Dark side of Star Wars fandom: toxic trolls and racist attacks take toll on Asian-American actress Kelly Marie Tran
Kelly Marie Tran deleted her Instagram posts – and it may be tied to the harassment of Star Wars actresses
The dark side of Star Wars fandom recently reared its head when Kelly Marie Tran, the actress who plays Rose Tico in Star Wars: The Last Jedi, was run off Instagram by misogynistic and racist messages from fans who didn’t like her character in the movie.
The episode was not an uncommon one. Daisy Ridley, who stars as the heroine Rey, quit social media last year for similar reasons.
They are far from the first women to be hounded by bitter, mostly male fans who didn’t approve of their entry into a fictional pop-culture world that some fans feel a misguided sense of ownership of.
Such toxic abuse has long been a staple of darker social-media realms, fan-group message boards and internet comments pages.
Obsession – loving or poisonous – has helped fuel the most dedicated fan bases, whose fervour is craved and cultivated by billion-dollar brands.
But the scorn heaped on Tran – a 29-year-old Vietnamese-American actress who has been overjoyed at her induction into Star Wars – sparked a backlash of its own.
Several days after the film’s release in December, for instance, the fan-run encyclopaedia site “Wookieepedia” was edited to contain racist comments about her, according to multiple outlets.
In noting the change in Tran’s account last Monday, the fan site Star Wars Facts pointed to “months of harassment” that Tran had faced over her portrayal of Rose.
“What’s not to love?” asked Mark Hamill, aka Luke Skywalker, with a photo of himself and Tran and the hashtag “GetALifeNerds”.
— Mark Hamill (@HamillHimself) June 6, 2018
Affectionate fan art of Tran’s character began circling widely on Twitter.
The Last Jedi writer-director Rian Johnson forcefully came to his actress’ defence.
“On social media a few unhealthy people can cast a big shadow on the wall, but over the past 4 years I’ve met lots of real fellow SW fans,” said Johnson.
“We like & dislike stuff but we do it with humour, love & respect. We’re the VAST majority, we’re having fun & doing just fine.”
On social media a few unhealthy people can cast a big shadow on the wall, but over the past 4 years I’ve met lots of real fellow SW fans. We like & dislike stuff but we do it with humor, love & respect. We’re the VAST majority, we’re having fun & doing just fine. https://t.co/yhcShg5vdJ
— Rian Johnson (@rianjohnson) June 5, 2018
On Instagram, Tran had offered upbeat and encouraging posts, such as images of her and castmate Ngô Thanh Vân – credited in Last Jedi as Veronica Ngo – wearing traditional Vietnamese clothing in the fall while promoting the film in Vietnam.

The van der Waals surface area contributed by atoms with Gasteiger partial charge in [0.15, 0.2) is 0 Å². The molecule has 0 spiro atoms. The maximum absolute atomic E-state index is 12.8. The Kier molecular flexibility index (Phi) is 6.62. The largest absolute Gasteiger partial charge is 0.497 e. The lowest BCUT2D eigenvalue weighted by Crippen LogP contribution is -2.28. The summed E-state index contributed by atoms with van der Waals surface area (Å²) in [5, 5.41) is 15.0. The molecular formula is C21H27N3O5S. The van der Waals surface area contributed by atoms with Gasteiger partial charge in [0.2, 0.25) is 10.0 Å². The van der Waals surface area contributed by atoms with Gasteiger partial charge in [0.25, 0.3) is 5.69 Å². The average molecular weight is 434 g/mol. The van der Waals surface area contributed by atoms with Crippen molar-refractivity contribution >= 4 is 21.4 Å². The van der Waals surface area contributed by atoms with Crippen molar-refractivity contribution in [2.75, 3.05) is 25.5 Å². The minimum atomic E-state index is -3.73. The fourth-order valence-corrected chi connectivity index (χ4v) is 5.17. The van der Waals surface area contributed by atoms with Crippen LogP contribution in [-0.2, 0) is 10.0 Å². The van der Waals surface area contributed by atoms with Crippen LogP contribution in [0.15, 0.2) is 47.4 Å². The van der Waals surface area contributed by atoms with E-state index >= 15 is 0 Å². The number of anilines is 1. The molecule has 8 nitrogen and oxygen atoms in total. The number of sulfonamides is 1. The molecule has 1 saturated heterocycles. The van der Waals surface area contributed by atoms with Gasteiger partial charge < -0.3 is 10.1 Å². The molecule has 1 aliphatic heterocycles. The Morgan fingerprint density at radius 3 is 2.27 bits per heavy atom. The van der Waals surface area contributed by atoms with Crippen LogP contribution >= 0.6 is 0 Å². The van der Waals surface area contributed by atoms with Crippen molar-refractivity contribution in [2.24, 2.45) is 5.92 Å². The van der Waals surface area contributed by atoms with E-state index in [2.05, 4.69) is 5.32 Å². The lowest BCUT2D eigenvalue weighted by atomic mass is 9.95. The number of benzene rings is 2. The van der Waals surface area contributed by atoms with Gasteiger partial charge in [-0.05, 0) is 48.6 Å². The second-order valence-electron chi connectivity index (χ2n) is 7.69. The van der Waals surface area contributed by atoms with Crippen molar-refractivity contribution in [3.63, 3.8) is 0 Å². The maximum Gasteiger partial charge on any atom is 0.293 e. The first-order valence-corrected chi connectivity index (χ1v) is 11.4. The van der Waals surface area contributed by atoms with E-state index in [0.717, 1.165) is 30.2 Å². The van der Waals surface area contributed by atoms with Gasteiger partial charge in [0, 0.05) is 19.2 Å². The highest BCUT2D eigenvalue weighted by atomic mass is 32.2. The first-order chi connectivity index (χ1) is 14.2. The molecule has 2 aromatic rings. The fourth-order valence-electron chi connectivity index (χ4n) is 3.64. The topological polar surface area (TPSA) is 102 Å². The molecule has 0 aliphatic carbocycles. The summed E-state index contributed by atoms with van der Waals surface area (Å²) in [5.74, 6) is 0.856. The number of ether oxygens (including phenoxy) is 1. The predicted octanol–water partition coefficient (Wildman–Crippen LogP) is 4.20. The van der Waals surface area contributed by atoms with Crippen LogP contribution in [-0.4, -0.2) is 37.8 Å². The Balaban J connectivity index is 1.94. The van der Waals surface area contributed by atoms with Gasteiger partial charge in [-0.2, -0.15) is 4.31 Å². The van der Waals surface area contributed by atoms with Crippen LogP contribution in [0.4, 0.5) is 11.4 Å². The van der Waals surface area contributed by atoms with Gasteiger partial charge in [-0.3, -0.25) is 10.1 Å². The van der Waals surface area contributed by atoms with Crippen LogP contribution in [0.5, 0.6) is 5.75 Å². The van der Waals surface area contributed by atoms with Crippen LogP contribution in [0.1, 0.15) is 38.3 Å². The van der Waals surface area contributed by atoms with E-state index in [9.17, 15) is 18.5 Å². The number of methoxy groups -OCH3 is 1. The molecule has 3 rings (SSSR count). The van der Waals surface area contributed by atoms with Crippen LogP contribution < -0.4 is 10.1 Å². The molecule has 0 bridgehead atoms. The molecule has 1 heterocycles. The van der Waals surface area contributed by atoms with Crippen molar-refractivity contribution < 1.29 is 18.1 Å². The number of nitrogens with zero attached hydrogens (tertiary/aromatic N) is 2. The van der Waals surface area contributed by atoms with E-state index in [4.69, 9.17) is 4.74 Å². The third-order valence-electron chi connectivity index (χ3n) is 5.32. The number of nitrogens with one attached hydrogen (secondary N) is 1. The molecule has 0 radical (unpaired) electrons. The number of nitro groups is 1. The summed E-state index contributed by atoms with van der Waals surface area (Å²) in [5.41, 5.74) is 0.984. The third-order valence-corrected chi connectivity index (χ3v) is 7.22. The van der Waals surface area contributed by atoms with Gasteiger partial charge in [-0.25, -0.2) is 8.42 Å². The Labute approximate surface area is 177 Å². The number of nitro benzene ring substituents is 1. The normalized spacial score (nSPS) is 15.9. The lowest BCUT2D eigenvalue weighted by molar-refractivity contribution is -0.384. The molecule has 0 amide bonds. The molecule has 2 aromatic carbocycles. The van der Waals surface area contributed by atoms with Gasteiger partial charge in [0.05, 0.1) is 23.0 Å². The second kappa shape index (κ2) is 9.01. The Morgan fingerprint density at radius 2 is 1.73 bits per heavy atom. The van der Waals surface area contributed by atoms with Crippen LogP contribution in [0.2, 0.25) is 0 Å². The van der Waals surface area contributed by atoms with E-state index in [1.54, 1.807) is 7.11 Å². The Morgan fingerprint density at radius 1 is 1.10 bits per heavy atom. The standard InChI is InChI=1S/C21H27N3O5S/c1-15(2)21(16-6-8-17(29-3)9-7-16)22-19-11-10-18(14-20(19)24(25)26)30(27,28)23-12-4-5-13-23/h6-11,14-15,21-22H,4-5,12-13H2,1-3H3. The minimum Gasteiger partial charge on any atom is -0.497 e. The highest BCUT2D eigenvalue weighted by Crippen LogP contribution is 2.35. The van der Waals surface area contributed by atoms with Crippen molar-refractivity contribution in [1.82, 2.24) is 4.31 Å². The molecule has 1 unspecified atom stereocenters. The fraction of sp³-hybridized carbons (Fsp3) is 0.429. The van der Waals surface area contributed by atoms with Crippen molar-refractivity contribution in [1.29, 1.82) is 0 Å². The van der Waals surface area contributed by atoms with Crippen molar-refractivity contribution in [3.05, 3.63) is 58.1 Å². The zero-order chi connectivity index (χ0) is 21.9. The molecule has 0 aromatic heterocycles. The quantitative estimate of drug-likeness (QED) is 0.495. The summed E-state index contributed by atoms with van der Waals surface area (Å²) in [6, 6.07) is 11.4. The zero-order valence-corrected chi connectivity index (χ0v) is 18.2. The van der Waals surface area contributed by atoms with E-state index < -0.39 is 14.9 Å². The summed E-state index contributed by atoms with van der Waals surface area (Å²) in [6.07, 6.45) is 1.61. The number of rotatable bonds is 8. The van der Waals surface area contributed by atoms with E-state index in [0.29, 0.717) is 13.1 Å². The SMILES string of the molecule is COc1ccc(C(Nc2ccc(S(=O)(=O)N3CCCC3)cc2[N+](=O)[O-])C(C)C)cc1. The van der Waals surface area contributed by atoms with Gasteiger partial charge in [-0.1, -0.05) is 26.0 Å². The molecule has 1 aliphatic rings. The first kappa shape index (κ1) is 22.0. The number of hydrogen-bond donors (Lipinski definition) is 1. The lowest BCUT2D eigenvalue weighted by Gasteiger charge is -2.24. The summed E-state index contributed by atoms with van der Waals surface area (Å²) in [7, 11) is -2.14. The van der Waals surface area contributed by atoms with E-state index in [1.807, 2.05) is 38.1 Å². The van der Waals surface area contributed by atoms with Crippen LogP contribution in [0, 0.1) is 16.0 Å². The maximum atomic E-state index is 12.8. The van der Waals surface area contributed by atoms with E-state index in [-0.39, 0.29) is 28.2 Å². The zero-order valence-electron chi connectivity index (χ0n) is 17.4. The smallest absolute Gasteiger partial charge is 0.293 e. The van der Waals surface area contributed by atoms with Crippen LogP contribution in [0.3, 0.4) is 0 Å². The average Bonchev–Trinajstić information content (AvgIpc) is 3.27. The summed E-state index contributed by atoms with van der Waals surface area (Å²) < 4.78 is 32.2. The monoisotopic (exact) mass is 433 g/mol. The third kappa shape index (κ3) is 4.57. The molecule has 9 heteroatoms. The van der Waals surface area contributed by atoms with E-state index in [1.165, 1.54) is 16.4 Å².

In her press tour posts, Tran also expressed pride in her heritage, as HuffPost reported.
“So much of me is because of what my parents experienced in this country,” Tran wrote of Vietnam in an Instagram post.
“So much of me is because of the things my parents overcame so that I could have the luxury of having a dream.”
Before being cast in Last Jedi, Tran was a relatively little-known comedic actress in films and web series.
Similarly, Ridley was launched into global fame before retreating from social media.
“I was on Instagram, trying to do that whole thing, and people weren’t very nice,” Ridley told Glamour last year about quitting the platform in 2016 – the year after she first starred as the heroine Rey in Star Wars: The Force Awakens.
“I posted a thing about gun regulations, because I was at an event in tribute to the Orlando shooting at Pulse. People weren’t nice about how I looked. And I was like, ‘I’m out.’ Simple as that. That is not what I signed up for.”
Ridley went on to say about social media: “It’s not good for me, personally. I’m just not equipped for it. I’m super-sensitive – not too sensitive – but I really feel things.
“Also there is also a sense that I’m asked who I’m dating a lot more than (co-star) John (Boyega) is. I don’t answer, because I have things in my life that are private.”
The Last Jedi, which dared to break some of the Star Wars norms, proved especially divisive among some aficionados.
Other efforts to boost multiculturalism and gender equality in Hollywood blockbusters have also provoked politically tinged responses.
Before he was president, Donald Trump was among those to criticise the female-led Ghostbusters, which became a lightning rod in 2016.
At the premiere Wednesday of Ocean’s 8, also a franchise remade with actresses in the leads, Sandra Bullock was still aghast about backlash to Ghostbusters.
“That was unfair on a level that I can’t even not be mad about talking about,” Bullock told Variety. “(The cast) literally walked into a firing squad. You had five of the most gifted comedian actresses on the planet – I’m just gonna leave it at that.”
The vitriol of the overindulged fanboy has long been an unfortunately common component of blockbuster entertainment, from Marvel films to Game of Thrones.
But just as other long-ingrained practices of a historically male-dominated movie industry are being reshaped, the sway of the sexist superfan may be waning.
More than the low grosses of Solo, the treatment of Tran poses a potentially damaging challenge to the franchise: if these are Star Wars fans, who wants to be a Star Wars fan?
Ironically, it was Tran’s rousing moment in The Last Jedi that supplied the best answer.
“This is how we win,” says Rose.
“Not fighting what we hate. Saving what we love.”
Associated Press, The Washington Post